Proudhon clears things up


Proudhon was fond of scandal and provocation—and it got him, and his friends, into hot water. In his System of Economic Contradictions, he wrapped his already provocative thesis about the evolution of institutions around a scandalous narrative about “the hypothesis of God.” Proudhon was fascinated with Christianity, and wrote about it from a variety of perspectives and in a variety of tones, but he is probably best remembered for writings like his “Hymn to Satan” and the final chapter of the first volumes of the Economic Contradictions, where he worked himself up to a sort of declaration of war against the very idea of God:

“If God did not exist”— it is Voltaire, the enemy of religions, who says so, — “it would be necessary to invent him.” Why? “Because,” adds the same Voltaire, “if I were dealing with an atheist prince whose interest it might be to have me pounded in a mortar, I am very sure that I should be pounded.” Strange aberration of a great mind! And if you were dealing with a pious prince, whose confessor, speaking in the name of God, should command that you be burned alive, would you not be very sure of being burned also? Do you forget, then, anti-Christ, the Inquisition, and the Saint Bartholomew, and the stakes of Vanini and Bruno, and the tortures of Galileo, and the martyrdom of so many free thinkers? Do not try to distinguish here between use and abuse: for I should reply to you that from a mystical and supernatural principle, from a principle which embraces everything, which explains everything, which justifies everything, such as the idea of God, all consequences are legitimate, and that the zeal of the believer is the sole judge of their propriety.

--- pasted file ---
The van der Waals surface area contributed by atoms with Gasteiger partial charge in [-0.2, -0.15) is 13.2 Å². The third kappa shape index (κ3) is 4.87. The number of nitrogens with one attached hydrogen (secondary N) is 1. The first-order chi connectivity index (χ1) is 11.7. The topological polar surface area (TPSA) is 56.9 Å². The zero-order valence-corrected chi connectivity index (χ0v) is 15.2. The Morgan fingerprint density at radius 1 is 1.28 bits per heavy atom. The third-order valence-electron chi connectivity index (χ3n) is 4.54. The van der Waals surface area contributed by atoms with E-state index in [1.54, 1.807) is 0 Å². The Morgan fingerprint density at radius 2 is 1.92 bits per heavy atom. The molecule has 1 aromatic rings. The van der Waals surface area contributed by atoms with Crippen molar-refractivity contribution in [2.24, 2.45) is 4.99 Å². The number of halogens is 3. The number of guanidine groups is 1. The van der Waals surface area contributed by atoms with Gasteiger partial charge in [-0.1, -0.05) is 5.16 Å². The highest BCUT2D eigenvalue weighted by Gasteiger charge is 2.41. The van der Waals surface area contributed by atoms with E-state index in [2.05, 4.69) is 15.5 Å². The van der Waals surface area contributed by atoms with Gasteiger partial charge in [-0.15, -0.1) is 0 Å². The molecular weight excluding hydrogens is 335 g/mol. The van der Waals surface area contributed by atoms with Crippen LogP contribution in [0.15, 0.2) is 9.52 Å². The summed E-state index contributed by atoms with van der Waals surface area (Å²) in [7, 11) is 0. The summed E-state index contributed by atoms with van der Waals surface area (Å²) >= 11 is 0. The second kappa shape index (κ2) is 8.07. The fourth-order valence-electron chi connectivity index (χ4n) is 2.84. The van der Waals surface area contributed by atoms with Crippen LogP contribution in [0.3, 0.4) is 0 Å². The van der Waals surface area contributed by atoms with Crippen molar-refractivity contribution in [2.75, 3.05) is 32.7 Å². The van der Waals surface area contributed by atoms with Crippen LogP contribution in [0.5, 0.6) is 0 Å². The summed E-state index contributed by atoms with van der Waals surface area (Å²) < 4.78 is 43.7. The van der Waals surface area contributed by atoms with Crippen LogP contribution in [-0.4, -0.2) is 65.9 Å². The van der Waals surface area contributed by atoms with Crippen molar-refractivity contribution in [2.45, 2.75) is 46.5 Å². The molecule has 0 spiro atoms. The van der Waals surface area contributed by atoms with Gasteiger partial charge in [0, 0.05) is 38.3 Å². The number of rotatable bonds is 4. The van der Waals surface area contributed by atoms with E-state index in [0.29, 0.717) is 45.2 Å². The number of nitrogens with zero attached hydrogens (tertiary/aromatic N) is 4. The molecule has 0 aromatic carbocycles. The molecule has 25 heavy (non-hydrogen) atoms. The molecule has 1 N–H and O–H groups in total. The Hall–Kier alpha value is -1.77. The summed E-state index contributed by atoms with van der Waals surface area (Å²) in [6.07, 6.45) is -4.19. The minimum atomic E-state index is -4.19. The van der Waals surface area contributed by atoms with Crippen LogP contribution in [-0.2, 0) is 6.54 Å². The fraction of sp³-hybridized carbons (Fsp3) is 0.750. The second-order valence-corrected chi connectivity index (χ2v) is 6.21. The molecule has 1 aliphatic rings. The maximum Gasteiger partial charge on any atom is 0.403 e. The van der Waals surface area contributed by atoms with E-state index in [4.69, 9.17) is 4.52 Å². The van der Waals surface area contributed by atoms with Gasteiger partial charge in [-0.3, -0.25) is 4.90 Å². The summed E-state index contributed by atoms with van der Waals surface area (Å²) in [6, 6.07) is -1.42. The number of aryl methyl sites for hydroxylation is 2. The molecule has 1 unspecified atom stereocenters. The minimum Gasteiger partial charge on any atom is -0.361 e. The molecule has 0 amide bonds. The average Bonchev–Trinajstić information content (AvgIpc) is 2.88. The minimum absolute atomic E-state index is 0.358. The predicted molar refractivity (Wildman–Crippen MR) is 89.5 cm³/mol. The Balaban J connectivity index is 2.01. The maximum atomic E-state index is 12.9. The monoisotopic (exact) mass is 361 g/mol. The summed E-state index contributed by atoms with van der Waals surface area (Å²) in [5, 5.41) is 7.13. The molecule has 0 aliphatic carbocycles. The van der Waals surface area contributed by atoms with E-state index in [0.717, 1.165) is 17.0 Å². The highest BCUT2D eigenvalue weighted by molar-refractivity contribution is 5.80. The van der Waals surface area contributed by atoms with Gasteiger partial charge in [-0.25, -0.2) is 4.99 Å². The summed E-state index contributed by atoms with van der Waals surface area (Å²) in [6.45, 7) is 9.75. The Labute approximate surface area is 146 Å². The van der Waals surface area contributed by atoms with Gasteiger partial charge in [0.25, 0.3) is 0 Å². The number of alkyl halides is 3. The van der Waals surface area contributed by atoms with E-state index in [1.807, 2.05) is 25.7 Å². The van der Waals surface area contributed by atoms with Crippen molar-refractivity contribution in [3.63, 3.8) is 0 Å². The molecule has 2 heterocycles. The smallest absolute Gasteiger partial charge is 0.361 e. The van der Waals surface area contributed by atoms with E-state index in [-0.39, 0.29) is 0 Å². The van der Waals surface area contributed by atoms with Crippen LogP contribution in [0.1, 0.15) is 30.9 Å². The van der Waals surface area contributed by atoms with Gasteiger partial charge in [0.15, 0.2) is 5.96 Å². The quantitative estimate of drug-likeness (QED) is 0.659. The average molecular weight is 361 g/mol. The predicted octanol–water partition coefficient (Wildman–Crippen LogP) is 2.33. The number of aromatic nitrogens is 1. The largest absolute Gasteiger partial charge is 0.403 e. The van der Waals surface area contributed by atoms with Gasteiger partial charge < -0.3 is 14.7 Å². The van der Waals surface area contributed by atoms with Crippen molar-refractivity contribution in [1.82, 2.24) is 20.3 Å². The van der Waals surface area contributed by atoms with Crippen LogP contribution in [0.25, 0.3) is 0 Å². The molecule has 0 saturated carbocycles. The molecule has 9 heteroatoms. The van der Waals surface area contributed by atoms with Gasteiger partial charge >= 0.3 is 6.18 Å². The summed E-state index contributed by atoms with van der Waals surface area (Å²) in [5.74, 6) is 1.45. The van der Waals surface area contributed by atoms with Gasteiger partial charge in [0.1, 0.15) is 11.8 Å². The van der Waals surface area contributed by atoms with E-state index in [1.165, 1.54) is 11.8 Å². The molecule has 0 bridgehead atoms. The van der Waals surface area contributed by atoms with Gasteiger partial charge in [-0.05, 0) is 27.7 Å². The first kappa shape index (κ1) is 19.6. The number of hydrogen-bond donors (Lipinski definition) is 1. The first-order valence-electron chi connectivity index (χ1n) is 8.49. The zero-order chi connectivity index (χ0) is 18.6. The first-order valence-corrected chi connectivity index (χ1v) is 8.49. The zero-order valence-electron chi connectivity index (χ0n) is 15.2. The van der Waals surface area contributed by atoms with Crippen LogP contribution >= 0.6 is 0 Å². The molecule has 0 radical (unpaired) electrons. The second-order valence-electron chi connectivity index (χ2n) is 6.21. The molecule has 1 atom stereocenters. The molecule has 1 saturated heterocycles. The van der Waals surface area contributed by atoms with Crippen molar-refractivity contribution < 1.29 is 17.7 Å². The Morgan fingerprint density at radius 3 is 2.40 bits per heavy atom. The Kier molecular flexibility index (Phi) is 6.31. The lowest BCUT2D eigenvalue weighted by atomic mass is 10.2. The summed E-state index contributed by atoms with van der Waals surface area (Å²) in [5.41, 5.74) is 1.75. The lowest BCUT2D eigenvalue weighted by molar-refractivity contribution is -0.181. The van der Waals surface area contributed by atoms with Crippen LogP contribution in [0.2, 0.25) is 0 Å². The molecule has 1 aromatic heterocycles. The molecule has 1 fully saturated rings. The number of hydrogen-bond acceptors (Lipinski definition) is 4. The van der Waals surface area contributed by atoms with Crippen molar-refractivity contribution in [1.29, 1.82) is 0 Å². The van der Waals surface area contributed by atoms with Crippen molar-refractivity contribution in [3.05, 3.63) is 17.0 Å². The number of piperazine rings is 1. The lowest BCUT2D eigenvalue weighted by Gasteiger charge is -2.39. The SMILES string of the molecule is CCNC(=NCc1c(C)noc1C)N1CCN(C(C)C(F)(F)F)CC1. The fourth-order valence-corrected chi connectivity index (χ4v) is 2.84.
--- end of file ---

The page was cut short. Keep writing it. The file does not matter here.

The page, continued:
“I once believed,” says Rousseau, “that it was possible to be an honest man and dispense with God; but I have recovered from that error.” Fundamentally the same argument as that. of Voltaire, the same justification of intolerance: Man does good and abstains from evil only through consideration of a Providence which watches over him; a curse on those who deny its existence! And, to cap the climax of absurdity, the man who thus seeks for our virtue the sanction of a Divinity who rewards and punishes is the same man who teaches the native goodness of man as a religious dogma.

And for my part I say: The first duty of man, on becoming intelligent and free, is to continually hunt the idea of God out of his mind and conscience. For God, if he exists, is essentially hostile to our nature, and we do not depend at all upon his authority. We arrive at knowledge in spite of him, at comfort in spite of him, at society in spite of him; every step we take in advance is a victory in which we crush Divinity.

Let it no longer be said that the ways of God are impenetrable. We have penetrated these ways, and there we have read in letters of blood the proofs of God’s impotence, if not of his malevolence. My reason, long humiliated, is gradually rising to a level with the infinite; with time it will discover all that its inexperience hides from it; with time I shall be less and less a worker of misfortune, and by the light that I shall have acquired, by the perfection of my liberty, I shall purify myself, idealize my being, and become the chief of creation, the equal of God. A single moment of disorder which the Omnipotent might have prevented and did not prevent accuses his Providence and shows him lacking in wisdom; the slightest progress which man, ignorant, abandoned, and betrayed, makes towards good honors him immeasurably. By what right should God still say to me: Be holy, for I am holy? Lying spirit, I will answer him, imbecile God, your reign is over; look to the beasts for other victims. I know that I am not holy and never can become so; and how could you be holy, if I resemble you? Eternal father, Jupiter or Jehovah, we have learned to know you; you are, you were, you ever will be, the jealous rival of Adam, the tyrant of Prometheus.